_{mech}and an applied force F has the following form:

_{mech}+ F = 0.

**u**:

**u**+ ∇

**u**

^{T}).

_{0}+ C:(ε − ε

_{0}− ε

_{th}),

_{0}is the initial stress, C is the 4th order stiffness tensor or elastic moduli, “:” stands for the double-dot tensor product (or double contraction), ε

_{0}is the initial strain, ε

_{th}is the thermal strain, ε

_{th}= α (T − T

_{0})—thermal strain, where α is the coefficient of thermal expansion, T

_{0}is an initial temperature.

#### 3.2.3. Electrical and Thermal Contacts

_{asp}and slope m

_{asp}. The m

_{asp}was assumed to have the default value 0.4. It was admitted that σ

_{asp}equaled the sum between the half grain size of the materials being in the contact. For the graphite used in the experiment, a half grain size equaled 22.5 μm [41]. Hence, for “graphite–graphite” contacts (interfaces I and III, Figure 2b), the average asperities height was equal to 45 μm. According to a microscopic analysis [3] the average grain size of nanostructured Si-Ge did not exceed 5 μm. A half grain size of Si-Ge was assumed to be 2.5 μm. Hence, the average asperities height for the “Si-Ge–graphite” contacts were equal to 25 μm within the calculations (interfaces II, IV, V, Figure 2b). The value of microhardness was taken for a less harder material (i.e., graphite).

_{c}vs time were calculated for the contacts. These functions were used for the contact resistances evaluation. The model of electrical and thermal contact conductance was described in [42] and presented in this work in Equations (11)–(18).

**j**through the contact interface is determined as:

**n**∙

**j**= −h

_{1}_{e}(V

_{1}− V

_{2}),

**n**∙

**j**= −h

_{2}_{e}(V

_{2}− V

_{1}),

_{1}is voltage on the source boundary, V

_{2}is voltage on the destination boundary.

_{e}of contact interface is:

_{el.cont}is the harmonic mean of contact interface electrical conductivity, H

_{c}is the hardness of the less hard material being in the contact.

**q**through the contact interface is calculated as:

**n**∙

**q**= −h

_{1}_{t}(T

_{1}− T

_{2}),

**n**∙

**q**= −h

_{2}_{t}(T

_{2}− T

_{1}),

_{1}and T

_{2}are the temperatures of the source and destination boundaries, correspondently.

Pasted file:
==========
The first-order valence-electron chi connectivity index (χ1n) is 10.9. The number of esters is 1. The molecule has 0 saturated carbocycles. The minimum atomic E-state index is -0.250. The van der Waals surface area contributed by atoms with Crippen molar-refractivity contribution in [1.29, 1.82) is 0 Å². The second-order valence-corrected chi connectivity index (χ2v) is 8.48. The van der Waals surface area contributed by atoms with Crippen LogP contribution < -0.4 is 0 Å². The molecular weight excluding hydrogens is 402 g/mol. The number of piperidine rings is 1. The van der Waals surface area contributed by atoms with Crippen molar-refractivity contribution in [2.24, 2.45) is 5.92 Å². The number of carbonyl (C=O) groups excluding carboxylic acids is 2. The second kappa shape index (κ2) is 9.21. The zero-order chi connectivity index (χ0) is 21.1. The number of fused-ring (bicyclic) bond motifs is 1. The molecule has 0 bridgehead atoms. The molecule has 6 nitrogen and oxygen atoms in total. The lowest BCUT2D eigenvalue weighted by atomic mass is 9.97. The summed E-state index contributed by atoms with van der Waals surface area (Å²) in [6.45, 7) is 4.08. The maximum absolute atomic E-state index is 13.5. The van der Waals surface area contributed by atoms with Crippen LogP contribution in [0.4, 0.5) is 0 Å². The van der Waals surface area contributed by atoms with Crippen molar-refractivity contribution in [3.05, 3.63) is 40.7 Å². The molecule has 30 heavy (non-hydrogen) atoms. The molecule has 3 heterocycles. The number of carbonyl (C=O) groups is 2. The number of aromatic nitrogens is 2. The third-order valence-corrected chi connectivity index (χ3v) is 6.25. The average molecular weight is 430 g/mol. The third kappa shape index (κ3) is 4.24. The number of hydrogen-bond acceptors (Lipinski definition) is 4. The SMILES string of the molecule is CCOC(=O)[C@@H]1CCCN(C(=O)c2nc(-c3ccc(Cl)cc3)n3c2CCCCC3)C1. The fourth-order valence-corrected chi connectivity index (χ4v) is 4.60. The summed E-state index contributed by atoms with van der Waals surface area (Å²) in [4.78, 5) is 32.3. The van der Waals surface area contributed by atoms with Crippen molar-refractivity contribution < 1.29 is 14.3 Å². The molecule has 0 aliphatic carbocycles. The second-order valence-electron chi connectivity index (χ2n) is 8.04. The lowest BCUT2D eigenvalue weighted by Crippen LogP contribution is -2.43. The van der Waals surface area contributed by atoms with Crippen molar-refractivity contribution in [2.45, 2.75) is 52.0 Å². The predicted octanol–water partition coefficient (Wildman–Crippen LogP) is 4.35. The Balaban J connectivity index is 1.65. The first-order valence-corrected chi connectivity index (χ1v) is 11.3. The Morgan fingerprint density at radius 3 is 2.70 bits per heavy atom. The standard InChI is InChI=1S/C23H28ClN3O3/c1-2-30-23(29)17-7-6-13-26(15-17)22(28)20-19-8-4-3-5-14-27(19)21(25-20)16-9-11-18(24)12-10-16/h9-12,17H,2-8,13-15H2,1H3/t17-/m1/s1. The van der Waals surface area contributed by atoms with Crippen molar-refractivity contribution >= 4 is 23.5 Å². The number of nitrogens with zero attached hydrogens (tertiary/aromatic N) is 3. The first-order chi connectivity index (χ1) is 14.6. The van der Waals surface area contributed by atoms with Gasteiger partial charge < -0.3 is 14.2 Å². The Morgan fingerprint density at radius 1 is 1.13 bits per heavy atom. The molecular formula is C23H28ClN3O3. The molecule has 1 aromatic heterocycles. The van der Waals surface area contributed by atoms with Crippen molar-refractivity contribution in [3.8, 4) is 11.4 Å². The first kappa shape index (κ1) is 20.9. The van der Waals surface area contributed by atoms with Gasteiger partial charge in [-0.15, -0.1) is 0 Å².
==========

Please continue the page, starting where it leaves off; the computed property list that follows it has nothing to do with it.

_{t}of contact interface is determined as:

_{t}= h

_{c}+ h

_{g}+ h

_{r},

_{g}and h

_{r}are the thermal conductance of the gap and the radiative conductance, respectively; h

_{g}was assumed to be zero, and:

_{SB}= 5.670 × 10

^{−8}W∙m

^{−2}∙К

^{−4}is the Stefan–Boltzmann constant, ε

_{1}and ε

_{2}are the emissivity factors of the source and destination boundaries being in the contact, κ

_{cont}is the harmonic mean of the contact interface thermal conductivity.

#### 3.2.4. Electric Boundary Conditions

#### 3.2.5. Thermal Boundary Conditions

**n**(κ∇T) = h∙(T

_{ext}− T

_{e}),

^{2}∙K; n is normal vector, T

_{ext}= 20 °C is the water temperature, and T

_{e}is the temperature on electrode surface.

**n**(κ∇T) = ε

_{r}σ

_{SB}(T

_{amb}

^{4}− T

^{4}),

_{amb}= 20 °C is the ambient temperature.

#### 3.2.6. Mechanical Boundary Conditions

#### 3.2.7. Mesh

## 4. Simulation Results and Discussion

#### 4.1. Temperature and Current in the Sample and Setup Elements

_{1.74}; we obtained this value using the approximation of the results reported in Reference [43]. A Seebeck coefficient of Ge-Si was about 210 μV/K at the sintering temperature. Thus, the Peltier coefficient was in the range from 290 to 316 mV for Ge-Si, and from 75 to 80 mV for MnSi

_{1.74}. The sintering temperature difference obtained in the Ge-Si sample with a height of 3 mm and diameter of 20 mm reached 118 degrees in comparison with 65 degrees in the MnSi

_{1.74}sample of the same size. These results seemed to be in rather good correlation. Some additional parameters such as graphite properties or sintering time could have an impact on the final result.